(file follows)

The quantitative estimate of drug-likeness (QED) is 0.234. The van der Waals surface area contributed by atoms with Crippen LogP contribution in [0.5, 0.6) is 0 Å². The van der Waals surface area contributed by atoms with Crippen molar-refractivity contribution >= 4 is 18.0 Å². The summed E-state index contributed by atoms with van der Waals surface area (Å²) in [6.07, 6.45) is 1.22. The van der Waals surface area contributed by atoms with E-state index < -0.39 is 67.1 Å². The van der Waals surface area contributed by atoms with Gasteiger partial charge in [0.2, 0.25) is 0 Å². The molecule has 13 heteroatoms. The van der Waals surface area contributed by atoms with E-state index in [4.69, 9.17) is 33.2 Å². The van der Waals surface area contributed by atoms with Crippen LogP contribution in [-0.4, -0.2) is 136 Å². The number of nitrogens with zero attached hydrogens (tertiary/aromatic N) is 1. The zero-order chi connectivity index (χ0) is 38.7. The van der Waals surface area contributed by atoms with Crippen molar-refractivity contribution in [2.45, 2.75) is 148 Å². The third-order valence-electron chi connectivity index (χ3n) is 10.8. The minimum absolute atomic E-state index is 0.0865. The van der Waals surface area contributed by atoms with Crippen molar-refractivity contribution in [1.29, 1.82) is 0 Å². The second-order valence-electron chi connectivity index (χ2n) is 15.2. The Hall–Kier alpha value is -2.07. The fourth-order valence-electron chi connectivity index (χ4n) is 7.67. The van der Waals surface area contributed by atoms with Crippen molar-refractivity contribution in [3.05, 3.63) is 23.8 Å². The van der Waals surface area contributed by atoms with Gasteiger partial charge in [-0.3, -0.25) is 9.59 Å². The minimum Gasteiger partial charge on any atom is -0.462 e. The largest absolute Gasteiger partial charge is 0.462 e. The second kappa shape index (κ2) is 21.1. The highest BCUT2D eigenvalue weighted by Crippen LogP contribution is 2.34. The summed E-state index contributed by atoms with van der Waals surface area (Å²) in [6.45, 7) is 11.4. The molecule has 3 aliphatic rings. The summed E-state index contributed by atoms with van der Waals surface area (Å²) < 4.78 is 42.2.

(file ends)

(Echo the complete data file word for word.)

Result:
The quantitative estimate of drug-likeness (QED) is 0.234. The van der Waals surface area contributed by atoms with Crippen LogP contribution in [0.5, 0.6) is 0 Å². The van der Waals surface area contributed by atoms with Crippen molar-refractivity contribution >= 4 is 18.0 Å². The summed E-state index contributed by atoms with van der Waals surface area (Å²) in [6.07, 6.45) is 1.22. The van der Waals surface area contributed by atoms with E-state index < -0.39 is 67.1 Å². The van der Waals surface area contributed by atoms with Gasteiger partial charge in [0.2, 0.25) is 0 Å². The molecule has 13 heteroatoms. The van der Waals surface area contributed by atoms with E-state index in [4.69, 9.17) is 33.2 Å². The van der Waals surface area contributed by atoms with Crippen LogP contribution in [-0.4, -0.2) is 136 Å². The number of nitrogens with zero attached hydrogens (tertiary/aromatic N) is 1. The zero-order chi connectivity index (χ0) is 38.7. The van der Waals surface area contributed by atoms with Crippen molar-refractivity contribution in [2.45, 2.75) is 148 Å². The third-order valence-electron chi connectivity index (χ3n) is 10.8. The minimum absolute atomic E-state index is 0.0865. The van der Waals surface area contributed by atoms with Crippen molar-refractivity contribution in [1.29, 1.82) is 0 Å². The second-order valence-electron chi connectivity index (χ2n) is 15.2. The Hall–Kier alpha value is -2.07. The fourth-order valence-electron chi connectivity index (χ4n) is 7.67. The van der Waals surface area contributed by atoms with Crippen molar-refractivity contribution in [3.05, 3.63) is 23.8 Å². The van der Waals surface area contributed by atoms with Gasteiger partial charge in [-0.3, -0.25) is 9.59 Å². The minimum Gasteiger partial charge on any atom is -0.462 e. The largest absolute Gasteiger partial charge is 0.462 e. The second kappa shape index (κ2) is 21.1. The highest BCUT2D eigenvalue weighted by Crippen LogP contribution is 2.34. The summed E-state index contributed by atoms with van der Waals surface area (Å²) in [6.45, 7) is 11.4. The molecule has 3 aliphatic rings. The summed E-state index contributed by atoms with van der Waals surface area (Å²) < 4.78 is 42.2.